When blood vessels go wrong, why are we better at treating the heart than the head?

The strange discrepancies between how we treat strokes and heart attacks.

When I started practice in the early 1990s, medical attitudes to strokes and heart attacks couldn’t have contrasted more starkly.

Heart attacks were often dramatic and challenging; there were plenty of treatments to deploy, and much high-tech gadgetry to play with. Good outcomes were immensely satisfying, a confirmation that medicine made a difference. A stroke, on the other hand, felt like a depressing fait accompli. There was little to be done by way of treatment, survival was a matter of chance, and many patients were left with profound disabilities from which any recovery was painstaking and marginal.

The pathology underlying the two conditions is broadly similar. Every organ relies on uninterrupted perfusion of blood for its oxygen and nutrition. Clearly blood has to be liquid in order to circulate, yet it is also chock-full of tiny platelet cells, and a soluble chemical, fibrinogen, that will solidify into a clot at a moment’s notice. Blood vessels are lined with the biological equivalent of Teflon – the vascular endothelium – which ensures this clotting potential is held in check. Any breach in this endothelium activates the platelets, causing them to clump together in great numbers and to convert fibrinogen into its insoluble cousin, fibrin, which coagulates into a matted web.

This clotting cascade is vital in trauma, sealing damaged vessels and limiting blood loss; but when it is triggered in other circumstances, it can have catastrophic effects.

Cholesterol-rich plaques in arterial walls – the “furring up” of popular discourse – can swell and rupture the vascular endothelium. The ensuing clot may block the vessel entirely, causing death to the tissues downstream. If this occurs in a coronary artery, heart muscle dies – a myocardial infarction (MI), or heart attack. In the brain, the result is a stroke.

In the UK, deaths due to MI halved between 2002 and 2010. Some of this dramatic drop is because heart disease is becoming less common, thanks to the decline in smoking, and improvements in diet and exercise. The NHS has also become better at identifying and offering preventative medication to those at high risk. But around 50 per cent of the astounding increase in survival comes down to the transformation in treatment of those who have the misfortune to suffer a heart attack.

The management of MI has been revolutionised by techniques to unblock occluded coronary vessels, thereby salvaging as much of the blood-starved heart muscle as possible. The earliest attempts used “clot-buster” drugs known as thrombolytics, which cause the fibrin in the offending clot to dissolve. Thrombolytics still have an important place, but surgical approaches are ever more commonplace.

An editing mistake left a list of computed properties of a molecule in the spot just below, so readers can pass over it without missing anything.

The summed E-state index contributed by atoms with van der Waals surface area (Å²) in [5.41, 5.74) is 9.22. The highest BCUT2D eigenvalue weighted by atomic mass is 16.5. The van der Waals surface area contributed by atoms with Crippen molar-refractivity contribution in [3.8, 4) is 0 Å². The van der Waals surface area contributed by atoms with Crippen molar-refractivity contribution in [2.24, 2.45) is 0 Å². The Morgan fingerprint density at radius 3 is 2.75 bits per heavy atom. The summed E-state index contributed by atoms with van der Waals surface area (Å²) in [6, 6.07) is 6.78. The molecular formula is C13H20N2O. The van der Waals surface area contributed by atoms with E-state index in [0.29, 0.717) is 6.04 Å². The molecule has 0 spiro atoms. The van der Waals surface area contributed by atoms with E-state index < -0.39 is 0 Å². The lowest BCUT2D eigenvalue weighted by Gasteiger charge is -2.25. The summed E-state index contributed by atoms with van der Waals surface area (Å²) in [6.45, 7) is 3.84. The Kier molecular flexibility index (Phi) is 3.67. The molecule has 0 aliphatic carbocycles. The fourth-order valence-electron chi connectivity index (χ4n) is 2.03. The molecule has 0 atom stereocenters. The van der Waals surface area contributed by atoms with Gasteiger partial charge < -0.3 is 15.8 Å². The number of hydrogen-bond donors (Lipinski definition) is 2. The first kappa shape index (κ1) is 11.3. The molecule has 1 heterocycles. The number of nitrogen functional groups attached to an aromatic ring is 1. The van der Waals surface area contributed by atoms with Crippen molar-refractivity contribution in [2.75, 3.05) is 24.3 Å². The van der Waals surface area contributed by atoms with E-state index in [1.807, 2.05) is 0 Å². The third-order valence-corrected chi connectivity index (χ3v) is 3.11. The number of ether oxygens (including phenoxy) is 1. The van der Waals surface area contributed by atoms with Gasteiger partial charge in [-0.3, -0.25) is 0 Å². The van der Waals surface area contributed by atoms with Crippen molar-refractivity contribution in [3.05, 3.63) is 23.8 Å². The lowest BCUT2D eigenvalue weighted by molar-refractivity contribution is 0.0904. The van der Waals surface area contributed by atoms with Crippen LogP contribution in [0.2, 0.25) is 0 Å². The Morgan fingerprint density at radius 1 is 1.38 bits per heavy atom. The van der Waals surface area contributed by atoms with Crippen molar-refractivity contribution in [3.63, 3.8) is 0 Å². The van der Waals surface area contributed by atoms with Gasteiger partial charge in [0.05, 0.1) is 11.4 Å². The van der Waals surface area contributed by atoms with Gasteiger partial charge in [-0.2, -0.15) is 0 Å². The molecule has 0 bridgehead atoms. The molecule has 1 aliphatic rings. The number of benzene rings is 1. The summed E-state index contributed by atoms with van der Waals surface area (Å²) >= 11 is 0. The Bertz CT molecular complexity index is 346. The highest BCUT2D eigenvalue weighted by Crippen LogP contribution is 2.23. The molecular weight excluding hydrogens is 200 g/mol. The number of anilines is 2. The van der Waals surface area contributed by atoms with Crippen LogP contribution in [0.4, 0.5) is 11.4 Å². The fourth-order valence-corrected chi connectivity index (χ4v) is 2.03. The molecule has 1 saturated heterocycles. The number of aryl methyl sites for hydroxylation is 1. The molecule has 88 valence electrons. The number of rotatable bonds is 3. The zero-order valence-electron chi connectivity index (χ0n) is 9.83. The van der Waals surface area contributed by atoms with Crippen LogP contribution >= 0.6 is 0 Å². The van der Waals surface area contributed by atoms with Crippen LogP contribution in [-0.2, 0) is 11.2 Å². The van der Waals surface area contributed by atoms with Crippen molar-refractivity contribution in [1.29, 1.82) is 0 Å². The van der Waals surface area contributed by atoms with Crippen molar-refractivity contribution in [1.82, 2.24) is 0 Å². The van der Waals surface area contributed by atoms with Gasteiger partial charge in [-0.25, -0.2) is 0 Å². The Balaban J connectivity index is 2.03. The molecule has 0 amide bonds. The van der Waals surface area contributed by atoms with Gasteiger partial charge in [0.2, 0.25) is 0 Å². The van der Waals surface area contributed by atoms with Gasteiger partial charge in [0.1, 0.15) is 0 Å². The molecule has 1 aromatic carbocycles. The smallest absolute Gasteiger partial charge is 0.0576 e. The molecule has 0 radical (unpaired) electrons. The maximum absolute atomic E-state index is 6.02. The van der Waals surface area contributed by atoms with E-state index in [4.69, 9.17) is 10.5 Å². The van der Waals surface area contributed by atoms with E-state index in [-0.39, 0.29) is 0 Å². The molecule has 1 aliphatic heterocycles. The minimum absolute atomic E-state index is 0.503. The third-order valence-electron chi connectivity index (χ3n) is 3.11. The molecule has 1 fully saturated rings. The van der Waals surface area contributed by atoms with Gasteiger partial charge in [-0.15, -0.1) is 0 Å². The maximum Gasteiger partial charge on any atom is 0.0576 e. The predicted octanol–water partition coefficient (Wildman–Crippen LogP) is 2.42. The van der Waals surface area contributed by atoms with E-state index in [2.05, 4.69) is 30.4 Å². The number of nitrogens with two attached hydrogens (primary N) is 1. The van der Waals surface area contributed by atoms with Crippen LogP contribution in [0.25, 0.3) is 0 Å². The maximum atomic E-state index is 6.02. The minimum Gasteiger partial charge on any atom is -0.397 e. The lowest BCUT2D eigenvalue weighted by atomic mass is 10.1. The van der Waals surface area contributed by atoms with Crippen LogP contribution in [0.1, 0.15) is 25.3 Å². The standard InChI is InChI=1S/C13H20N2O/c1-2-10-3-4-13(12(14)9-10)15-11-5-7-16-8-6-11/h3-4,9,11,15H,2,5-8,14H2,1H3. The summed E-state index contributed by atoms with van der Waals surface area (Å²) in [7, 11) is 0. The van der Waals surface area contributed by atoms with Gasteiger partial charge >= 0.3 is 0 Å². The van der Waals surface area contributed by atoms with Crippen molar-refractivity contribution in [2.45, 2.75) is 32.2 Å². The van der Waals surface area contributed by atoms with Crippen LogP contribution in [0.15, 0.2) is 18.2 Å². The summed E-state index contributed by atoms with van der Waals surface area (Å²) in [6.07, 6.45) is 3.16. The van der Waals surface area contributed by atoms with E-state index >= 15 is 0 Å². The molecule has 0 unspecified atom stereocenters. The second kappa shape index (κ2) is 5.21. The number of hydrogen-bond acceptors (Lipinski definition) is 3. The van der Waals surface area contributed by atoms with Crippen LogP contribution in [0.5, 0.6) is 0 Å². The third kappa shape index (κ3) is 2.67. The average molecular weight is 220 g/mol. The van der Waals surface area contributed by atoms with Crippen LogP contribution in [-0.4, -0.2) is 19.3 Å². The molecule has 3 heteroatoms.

Angioplasty, where a wire is threaded up to the coronary vessels from an artery in the groin, has become the first-line emergency treatment for the most serious types of MI. A balloon at the end of the wire, or an implantable wire cage called a stent, can be deployed to reopen the blocked vessel.

Time is of the essence: the earlier that perfusion can be restored, the less heart muscle will die, and the better the outcome (in some cases, MI can actually be aborted). Ambulance services, and A&E and cardiology departments, have refined protocols for fast-tracking suspected MI sufferers, and “door-to-needle” or “door-to-balloon” times have been reduced substantially.

Stroke medicine has also undergone a revolution in recent years. Thanks to a sustained research effort led by the Stroke Association, much more is understood about maximising recovery following stroke, and most sufferers will now be treated in a dedicated stroke unit, which significantly improves outcomes.

The holy grail, though, would be comparable success in re-perfusing blood-starved tissue after stroke to what cardiologists are achieving in MI.

Stroke is different in a number of ways. Angioplasty is not useful in the majority due to the small size of the vessels within the brain. Thrombolysis should, in theory, be successful – but whereas re-perfusion can salvage heart muscle up to 12 hours after the onset of symptoms, brain tissue has a much narrower window of opportunity, probably around three to four hours.

And not all strokes are caused by clot. Around one in ten occur when a blood vessel ruptures and bleeds into the surrounding brain; you most certainly don’t want to give clot-busting drugs in those cases. They can be identified on a scan, but more challenging to predict are those patients suffering a clot-induced stroke who go on to bleed into the damaged neural tissue, something thrombolytics also make catastrophically worse.

The balance between benefit and harm is a fine one, and some experts have recently called for thrombolysis in stroke to be confined to clinical trials until the evidence to justify its use is clarified.

For now, at least, we continue to rescue the heart more successfully than the head.

Phil Whitaker is an award-winning novelist and a working doctor

Doctors treat a heart attack patient in Berlin, Germany. Image: Getty

This article first appeared in the 30 October 2013 issue of the New Statesman, Should you bother to vote?

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The section on climate change has already disappeared from the White House website

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The perfect summary of Trump's attitude to global warming.

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